Practical help to find the right mental health care for you
“I want to go to therapy…but how do I know where to start!”
If you’ve ever seen a therapist (or thought about finding one) this uncertainty may feel too familiar. We hear from patients all the time about how hard it can be to find the right therapist. Luckily, you don’t have to do it alone.
May is Mental Health Awareness month - and we’re doing everything we can to empower you to take control of your mental health and find the right therapist. We talked to Dr. Alice Shepard, PhD, owner of Mirielle Therapy, to get advice on how you can make the search for a therapist easier and faster, and to help you get paired with the right person for you.
Finding a good therapist is a lot like dating. You wouldn’t commit for life to the first person you meet, right? The same goes for therapy. Make a list of therapists you may want to work with.
Once you’ve made a list of therapists you may want to work with, schedule the first meeting. Afterward, take time to pause and reflect.
Ideally, you’ll feel safe enough to share personal things about yourself - potentially things you haven’t spoken to family or friends about.
After your first meeting, ask yourself how you felt. You’ll want to be sure that you feel “chemistry” or “connection” between you and your therapist. Note non-verbal cues and silences and consider how these elements of communication made you feel. Did the therapist listen to you? Did it feel like a good match? Could you see that person helping you grow and evolve in the short term and near term?
Once you’ve narrowed down your list of therapists, get the logistical stuff like hours, prices, and billing out of the way first. That way, you can focus on what really matters: how you feel in the room. Some logistical questions to ask yourself include:
- Is the therapist’s office located in a convenient place for you?
- Do they offer telehealth therapy or in-person care? Do you have a preference?
- What are the therapist’s rates?
- Do you have insurance? Does it cover therapy?
- How does billing work?
You’ll also want to determine whether the therapist has experience aligned with your goals. Are you struggling with a condition such as OCD, anxiety, or PTSD? Dr. Shepard recommends finding a therapist who has trained in - and practices - cognitive behavioral therapy (CBT). If you’re looking for therapy to address concerns surrounding your personal relationships or career, consider finding a therapist with specific expertise in those areas.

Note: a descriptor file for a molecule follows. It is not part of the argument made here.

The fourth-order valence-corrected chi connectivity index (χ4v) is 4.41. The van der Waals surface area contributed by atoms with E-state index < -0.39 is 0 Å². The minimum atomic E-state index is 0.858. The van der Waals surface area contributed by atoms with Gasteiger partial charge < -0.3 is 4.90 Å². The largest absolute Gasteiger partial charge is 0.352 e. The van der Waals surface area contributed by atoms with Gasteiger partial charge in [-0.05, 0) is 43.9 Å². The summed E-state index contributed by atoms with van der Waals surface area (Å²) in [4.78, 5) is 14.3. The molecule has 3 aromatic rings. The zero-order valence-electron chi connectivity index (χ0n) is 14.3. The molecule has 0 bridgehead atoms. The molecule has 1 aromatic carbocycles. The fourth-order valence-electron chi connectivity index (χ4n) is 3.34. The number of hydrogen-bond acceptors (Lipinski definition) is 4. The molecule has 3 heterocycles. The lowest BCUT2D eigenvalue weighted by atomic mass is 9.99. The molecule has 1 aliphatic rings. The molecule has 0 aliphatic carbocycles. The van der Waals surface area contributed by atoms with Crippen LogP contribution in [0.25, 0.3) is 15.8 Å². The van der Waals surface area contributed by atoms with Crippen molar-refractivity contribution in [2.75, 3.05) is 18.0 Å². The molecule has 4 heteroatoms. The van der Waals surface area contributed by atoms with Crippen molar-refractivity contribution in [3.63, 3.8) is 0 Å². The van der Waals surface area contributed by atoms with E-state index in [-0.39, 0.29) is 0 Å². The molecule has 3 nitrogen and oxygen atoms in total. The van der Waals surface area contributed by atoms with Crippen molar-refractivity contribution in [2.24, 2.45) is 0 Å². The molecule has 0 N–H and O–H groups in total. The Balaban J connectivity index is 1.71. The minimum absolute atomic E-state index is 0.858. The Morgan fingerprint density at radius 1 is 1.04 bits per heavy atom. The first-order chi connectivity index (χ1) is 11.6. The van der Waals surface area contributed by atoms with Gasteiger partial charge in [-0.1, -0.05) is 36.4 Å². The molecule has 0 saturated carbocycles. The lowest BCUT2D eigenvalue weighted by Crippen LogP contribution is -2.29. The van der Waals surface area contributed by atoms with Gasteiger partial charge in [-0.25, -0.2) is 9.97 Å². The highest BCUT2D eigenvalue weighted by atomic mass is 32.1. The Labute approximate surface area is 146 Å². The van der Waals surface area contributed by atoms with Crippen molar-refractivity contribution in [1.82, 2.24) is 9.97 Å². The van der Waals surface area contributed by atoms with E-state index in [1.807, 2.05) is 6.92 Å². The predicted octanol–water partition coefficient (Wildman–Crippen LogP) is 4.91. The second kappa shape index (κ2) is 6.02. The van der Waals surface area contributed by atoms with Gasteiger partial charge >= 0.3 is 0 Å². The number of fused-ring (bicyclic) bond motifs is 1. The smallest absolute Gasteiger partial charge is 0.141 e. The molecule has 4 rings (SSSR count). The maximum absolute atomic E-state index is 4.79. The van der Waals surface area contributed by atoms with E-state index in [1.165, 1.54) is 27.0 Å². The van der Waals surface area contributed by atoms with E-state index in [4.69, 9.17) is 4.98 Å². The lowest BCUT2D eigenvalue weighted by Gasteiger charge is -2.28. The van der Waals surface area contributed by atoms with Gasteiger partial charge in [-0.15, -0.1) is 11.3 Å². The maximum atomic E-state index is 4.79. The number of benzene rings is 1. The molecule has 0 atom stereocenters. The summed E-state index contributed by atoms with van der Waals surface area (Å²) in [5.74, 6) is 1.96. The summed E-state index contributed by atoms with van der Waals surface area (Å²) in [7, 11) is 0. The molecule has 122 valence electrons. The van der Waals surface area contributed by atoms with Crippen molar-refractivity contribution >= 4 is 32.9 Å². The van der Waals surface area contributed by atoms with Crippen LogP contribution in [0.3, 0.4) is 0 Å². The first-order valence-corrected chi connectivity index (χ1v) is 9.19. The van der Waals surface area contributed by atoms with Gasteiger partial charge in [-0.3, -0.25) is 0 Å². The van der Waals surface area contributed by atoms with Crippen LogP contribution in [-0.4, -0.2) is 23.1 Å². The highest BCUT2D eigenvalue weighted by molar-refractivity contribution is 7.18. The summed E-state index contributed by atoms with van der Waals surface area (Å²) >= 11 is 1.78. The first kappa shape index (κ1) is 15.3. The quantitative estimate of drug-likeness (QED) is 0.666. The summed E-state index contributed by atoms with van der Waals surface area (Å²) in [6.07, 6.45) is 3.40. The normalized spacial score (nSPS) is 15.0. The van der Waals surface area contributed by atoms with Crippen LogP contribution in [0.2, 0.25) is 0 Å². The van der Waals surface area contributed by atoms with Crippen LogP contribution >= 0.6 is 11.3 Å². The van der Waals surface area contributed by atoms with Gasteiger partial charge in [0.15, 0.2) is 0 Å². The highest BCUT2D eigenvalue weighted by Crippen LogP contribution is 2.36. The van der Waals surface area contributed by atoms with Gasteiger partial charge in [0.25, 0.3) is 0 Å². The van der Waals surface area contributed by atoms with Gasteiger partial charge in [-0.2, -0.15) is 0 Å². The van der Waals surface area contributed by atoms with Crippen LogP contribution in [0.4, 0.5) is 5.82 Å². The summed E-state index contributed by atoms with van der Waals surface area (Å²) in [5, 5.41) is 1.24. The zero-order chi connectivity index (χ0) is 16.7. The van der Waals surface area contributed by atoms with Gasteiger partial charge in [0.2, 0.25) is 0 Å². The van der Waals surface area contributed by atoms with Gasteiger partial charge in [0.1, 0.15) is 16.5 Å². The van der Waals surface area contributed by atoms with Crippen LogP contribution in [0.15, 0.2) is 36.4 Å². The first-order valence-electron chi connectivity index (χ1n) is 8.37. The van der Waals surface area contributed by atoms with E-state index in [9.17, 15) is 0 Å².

Everyone deserves access to someone who is not only well trained but someone who works well with you. Therapy isn’t one-size-fits-all. It may take a few tries, but you will find the right therapist for you.
It’s important that you work with a therapist who you “click” with, as this makes it so much easier to feel safe and comfortable. The therapist/patient relationship is built - like all important relationships - on trust and understanding. Finding good chemistry with a quality therapist will help you open up and get the most out of your care.
The only person whose decision matters here is you. If you feel safe and comfortable with a therapist, fantastic! If it doesn’t feel like a good fit, you are totally entitled to discuss your concerns or walk away at any point in the relationship!
Before discontinuing care, it can sometimes be better to have an honest conversation with your therapist about what isn’t working. You may discover that your therapist simply didn’t realize you wanted to touch on a specific issue, in which case, they should be open to adjusting the sessions accordingly.
Empower yourself to actively participate in your care by bringing up any concerns you may have about your therapy, or guiding sessions so that they address specific matters you want to work through.
While it may be awkward to have that conversation, know that therapists won’t take it personally if you need a change or choose to discontinue care.
Can’t find the information about a therapist or your area of focus online? Just ask. Therapists are generally happy to answer questions that will empower you to make an informed decision about your mental health.
Therapists are more than happy to answer questions about their areas of expertise, background, and more. Your first meeting may be an excellent way to ask questions and see if that therapist can help you address the areas where you’d like to focus. Make a list of questions beforehand and bring them to your first meeting. Don’t feel shy to ask for clarification. There’s no question too small or big when it comes to finding the right therapist for you!
Mental health is a personal journey. Empower yourself to find the form of care that’s right for you. Take your time to find a therapist that you connect with and feel comfortable around; someone who can help you navigate to a better place. These essential elements of the therapist/client relationship can help you get the most out of your mental health care and set you on a positive and impactful path toward feeling like yourself.